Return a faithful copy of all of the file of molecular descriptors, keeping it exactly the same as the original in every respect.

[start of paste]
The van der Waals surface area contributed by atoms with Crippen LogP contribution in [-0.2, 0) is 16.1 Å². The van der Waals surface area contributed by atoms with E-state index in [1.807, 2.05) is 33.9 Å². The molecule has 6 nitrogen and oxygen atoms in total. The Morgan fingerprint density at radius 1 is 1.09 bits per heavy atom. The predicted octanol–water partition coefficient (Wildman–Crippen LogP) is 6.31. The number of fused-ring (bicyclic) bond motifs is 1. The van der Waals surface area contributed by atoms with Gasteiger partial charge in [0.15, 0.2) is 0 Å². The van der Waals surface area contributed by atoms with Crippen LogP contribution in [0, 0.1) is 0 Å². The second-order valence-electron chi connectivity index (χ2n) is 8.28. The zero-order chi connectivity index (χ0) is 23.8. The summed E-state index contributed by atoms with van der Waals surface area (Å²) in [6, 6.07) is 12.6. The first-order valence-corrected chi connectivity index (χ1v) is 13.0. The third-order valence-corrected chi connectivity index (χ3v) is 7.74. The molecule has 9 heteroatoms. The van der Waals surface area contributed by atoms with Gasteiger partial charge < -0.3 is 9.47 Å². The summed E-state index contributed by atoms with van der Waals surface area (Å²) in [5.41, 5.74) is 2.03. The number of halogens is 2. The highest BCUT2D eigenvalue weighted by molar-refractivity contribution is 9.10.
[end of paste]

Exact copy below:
The van der Waals surface area contributed by atoms with Crippen LogP contribution in [-0.2, 0) is 16.1 Å². The van der Waals surface area contributed by atoms with E-state index in [1.807, 2.05) is 33.9 Å². The molecule has 6 nitrogen and oxygen atoms in total. The Morgan fingerprint density at radius 1 is 1.09 bits per heavy atom. The predicted octanol–water partition coefficient (Wildman–Crippen LogP) is 6.31. The number of fused-ring (bicyclic) bond motifs is 1. The van der Waals surface area contributed by atoms with Gasteiger partial charge in [0.15, 0.2) is 0 Å². The van der Waals surface area contributed by atoms with Crippen LogP contribution in [0, 0.1) is 0 Å². The second-order valence-electron chi connectivity index (χ2n) is 8.28. The zero-order chi connectivity index (χ0) is 23.8. The summed E-state index contributed by atoms with van der Waals surface area (Å²) in [6, 6.07) is 12.6. The first-order valence-corrected chi connectivity index (χ1v) is 13.0. The third-order valence-corrected chi connectivity index (χ3v) is 7.74. The molecule has 9 heteroatoms. The van der Waals surface area contributed by atoms with Gasteiger partial charge < -0.3 is 9.47 Å². The summed E-state index contributed by atoms with van der Waals surface area (Å²) in [5.41, 5.74) is 2.03. The number of halogens is 2. The highest BCUT2D eigenvalue weighted by molar-refractivity contribution is 9.10.